To shush unruly class, teacher threatens 'Game of Thrones' spoilers
A Belgian teacher who actually reads (including the books the series is based on) decides he has one weapon against his video-only class: spoilers of who dies.
Being an educator is sometimes not that much different than being a prison warder.
The individuals in your care may have evil in their hearts, but your task is to find ways to keep them under control, as stated in your governmental contract.
Some teachers, though, bring both ingenuity and a deep knowledge of the human soul to their métier.
You may, therefore, wish to genuflect in front of a Belgian teacher, who'd had it up to here with his recalcitrant bunch of miniature revolutionaries.
As the Telegraph reports, he resorted to a tactic so underhanded as to be positively beautiful. He told them he would spoil the plot of "Game of Thrones."
He, you see, had read the books. His students, being of a video culture, had only heard of books.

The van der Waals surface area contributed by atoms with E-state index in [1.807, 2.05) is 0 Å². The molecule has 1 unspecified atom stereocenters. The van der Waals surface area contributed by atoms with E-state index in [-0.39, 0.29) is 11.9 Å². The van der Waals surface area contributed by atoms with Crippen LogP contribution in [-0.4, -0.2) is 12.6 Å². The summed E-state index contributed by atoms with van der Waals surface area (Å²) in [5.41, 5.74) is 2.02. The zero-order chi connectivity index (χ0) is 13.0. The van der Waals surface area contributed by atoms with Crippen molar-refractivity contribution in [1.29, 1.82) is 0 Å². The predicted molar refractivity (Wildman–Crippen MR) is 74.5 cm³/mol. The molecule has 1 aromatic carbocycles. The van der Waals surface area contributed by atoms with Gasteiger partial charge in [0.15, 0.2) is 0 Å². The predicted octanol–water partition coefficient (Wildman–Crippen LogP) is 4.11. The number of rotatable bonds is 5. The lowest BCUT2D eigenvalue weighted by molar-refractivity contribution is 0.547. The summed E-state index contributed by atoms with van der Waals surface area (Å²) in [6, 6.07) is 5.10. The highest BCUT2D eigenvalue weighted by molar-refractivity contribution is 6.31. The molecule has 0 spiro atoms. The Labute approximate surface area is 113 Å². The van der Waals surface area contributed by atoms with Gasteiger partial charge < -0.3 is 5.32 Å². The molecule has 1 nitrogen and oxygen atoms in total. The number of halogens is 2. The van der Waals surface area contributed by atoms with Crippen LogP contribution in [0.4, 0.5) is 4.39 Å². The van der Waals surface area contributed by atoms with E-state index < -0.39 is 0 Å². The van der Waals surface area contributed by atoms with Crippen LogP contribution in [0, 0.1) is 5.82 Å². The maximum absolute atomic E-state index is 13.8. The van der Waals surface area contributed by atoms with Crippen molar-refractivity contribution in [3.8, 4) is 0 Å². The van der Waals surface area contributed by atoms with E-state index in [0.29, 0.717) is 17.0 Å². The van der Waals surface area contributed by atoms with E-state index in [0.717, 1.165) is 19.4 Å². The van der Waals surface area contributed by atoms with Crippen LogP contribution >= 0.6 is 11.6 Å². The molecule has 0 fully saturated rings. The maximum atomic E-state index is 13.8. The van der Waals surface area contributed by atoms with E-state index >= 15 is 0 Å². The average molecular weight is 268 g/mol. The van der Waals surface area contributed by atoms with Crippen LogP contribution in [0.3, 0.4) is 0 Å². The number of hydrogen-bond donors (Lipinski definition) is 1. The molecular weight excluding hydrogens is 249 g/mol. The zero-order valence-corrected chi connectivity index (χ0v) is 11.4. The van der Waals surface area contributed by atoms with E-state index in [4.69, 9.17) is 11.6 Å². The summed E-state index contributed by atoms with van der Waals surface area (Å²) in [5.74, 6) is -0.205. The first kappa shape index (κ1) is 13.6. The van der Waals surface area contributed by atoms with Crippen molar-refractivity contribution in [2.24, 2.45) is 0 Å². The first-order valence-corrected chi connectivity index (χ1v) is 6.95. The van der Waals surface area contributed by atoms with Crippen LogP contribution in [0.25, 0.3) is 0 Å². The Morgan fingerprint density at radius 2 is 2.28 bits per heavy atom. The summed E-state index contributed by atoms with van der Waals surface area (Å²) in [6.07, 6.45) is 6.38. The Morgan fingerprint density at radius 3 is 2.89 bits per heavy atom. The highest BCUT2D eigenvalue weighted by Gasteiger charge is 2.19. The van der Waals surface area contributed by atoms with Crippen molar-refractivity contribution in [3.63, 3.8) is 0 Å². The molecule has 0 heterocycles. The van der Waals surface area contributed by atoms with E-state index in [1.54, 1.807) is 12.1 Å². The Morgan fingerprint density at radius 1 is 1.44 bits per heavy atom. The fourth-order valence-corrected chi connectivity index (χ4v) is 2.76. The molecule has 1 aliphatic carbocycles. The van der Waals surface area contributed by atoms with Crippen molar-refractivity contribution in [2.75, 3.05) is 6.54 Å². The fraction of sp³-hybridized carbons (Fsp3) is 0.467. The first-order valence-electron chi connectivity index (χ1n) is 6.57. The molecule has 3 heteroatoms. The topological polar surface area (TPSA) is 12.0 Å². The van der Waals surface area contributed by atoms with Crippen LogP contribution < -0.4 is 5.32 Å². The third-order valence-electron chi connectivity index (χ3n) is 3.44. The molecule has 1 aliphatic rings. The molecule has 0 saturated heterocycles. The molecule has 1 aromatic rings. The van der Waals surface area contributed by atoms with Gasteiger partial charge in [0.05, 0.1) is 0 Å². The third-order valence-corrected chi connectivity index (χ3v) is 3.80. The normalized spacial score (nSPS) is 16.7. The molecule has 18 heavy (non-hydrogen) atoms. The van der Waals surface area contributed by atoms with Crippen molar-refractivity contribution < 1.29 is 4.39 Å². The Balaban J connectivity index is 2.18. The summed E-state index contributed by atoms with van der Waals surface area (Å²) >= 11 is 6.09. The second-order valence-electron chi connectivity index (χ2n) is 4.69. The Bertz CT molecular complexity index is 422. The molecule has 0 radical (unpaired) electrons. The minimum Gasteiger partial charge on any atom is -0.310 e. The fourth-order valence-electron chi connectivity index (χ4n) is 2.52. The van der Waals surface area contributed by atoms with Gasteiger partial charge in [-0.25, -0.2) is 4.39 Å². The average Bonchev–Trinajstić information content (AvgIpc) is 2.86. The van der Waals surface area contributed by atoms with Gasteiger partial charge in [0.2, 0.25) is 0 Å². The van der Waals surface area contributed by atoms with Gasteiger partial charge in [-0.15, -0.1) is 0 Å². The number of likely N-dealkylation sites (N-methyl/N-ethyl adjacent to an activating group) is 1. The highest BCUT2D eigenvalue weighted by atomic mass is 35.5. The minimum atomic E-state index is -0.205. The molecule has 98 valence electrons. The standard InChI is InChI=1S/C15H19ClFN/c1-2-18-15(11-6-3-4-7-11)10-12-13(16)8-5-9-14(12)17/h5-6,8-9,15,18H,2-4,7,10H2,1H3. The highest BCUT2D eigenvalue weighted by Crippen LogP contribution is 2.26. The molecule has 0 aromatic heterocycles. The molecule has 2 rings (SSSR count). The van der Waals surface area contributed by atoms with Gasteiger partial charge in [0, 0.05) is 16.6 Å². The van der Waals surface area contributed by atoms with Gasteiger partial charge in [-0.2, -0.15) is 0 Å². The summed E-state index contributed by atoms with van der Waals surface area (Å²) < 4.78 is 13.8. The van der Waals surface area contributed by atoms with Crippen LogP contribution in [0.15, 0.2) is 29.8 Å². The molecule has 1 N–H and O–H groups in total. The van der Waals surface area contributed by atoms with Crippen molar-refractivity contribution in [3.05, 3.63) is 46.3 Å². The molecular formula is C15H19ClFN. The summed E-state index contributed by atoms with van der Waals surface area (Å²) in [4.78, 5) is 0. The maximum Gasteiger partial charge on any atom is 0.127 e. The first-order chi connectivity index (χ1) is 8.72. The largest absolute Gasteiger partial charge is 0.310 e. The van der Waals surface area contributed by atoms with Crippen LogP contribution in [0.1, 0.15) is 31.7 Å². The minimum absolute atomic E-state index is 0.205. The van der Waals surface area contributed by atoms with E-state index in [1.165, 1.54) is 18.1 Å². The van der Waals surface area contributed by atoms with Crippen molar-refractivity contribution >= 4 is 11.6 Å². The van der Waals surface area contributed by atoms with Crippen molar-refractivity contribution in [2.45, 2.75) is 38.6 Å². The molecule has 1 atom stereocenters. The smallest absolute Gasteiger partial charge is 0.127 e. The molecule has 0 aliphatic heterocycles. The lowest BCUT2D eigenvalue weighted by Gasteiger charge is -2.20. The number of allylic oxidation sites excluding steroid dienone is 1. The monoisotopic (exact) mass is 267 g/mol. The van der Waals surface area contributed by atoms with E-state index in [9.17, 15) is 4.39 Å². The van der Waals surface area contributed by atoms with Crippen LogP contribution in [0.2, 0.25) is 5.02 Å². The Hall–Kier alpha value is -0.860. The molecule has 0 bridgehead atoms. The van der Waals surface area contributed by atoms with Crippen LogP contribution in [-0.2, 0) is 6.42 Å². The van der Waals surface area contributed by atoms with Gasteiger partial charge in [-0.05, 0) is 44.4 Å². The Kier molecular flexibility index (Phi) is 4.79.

He reportedly told the boisterous tykes: "If there is too much noise, I will write the names of the dead on the board."
In case they didn't quite get the picture, Belgium's Nieuwsblad reported, he added: "They [the dead] are enough to fill the whole year and I can even describe how they die."
That's the thing with reading. Much of it can stay with you long after the final page is read.
The copious detail and magical description conjures a whole world in your head -- one that is surely more lasting and moving than the rather sad little forests of the TV version.
(My apologies. For me, the TV "Game of Thrones" is second-tier English actors offering rote performances of old school plays.)
The class apparently didn't quite believe this wily man. So he began to write the names on the board, just as he had promised.
The minute the youths realized that their fantasies would be disabused, they bowed their heads and ceased their racket.
Indeed, some even wafted onto social media sites to describe him as a "genius."
This teacher would, of course, have made a fine "Game of Thrones" character himself. He understands that, in warfare, you have to learn your opponent's soft spot and manipulate your way toward it with chilling glee.
I feel sure that these young minds learned a valuable lesson, one that might stay with them for life.
I wonder how many realized that "A Game of Thrones" was a book at all.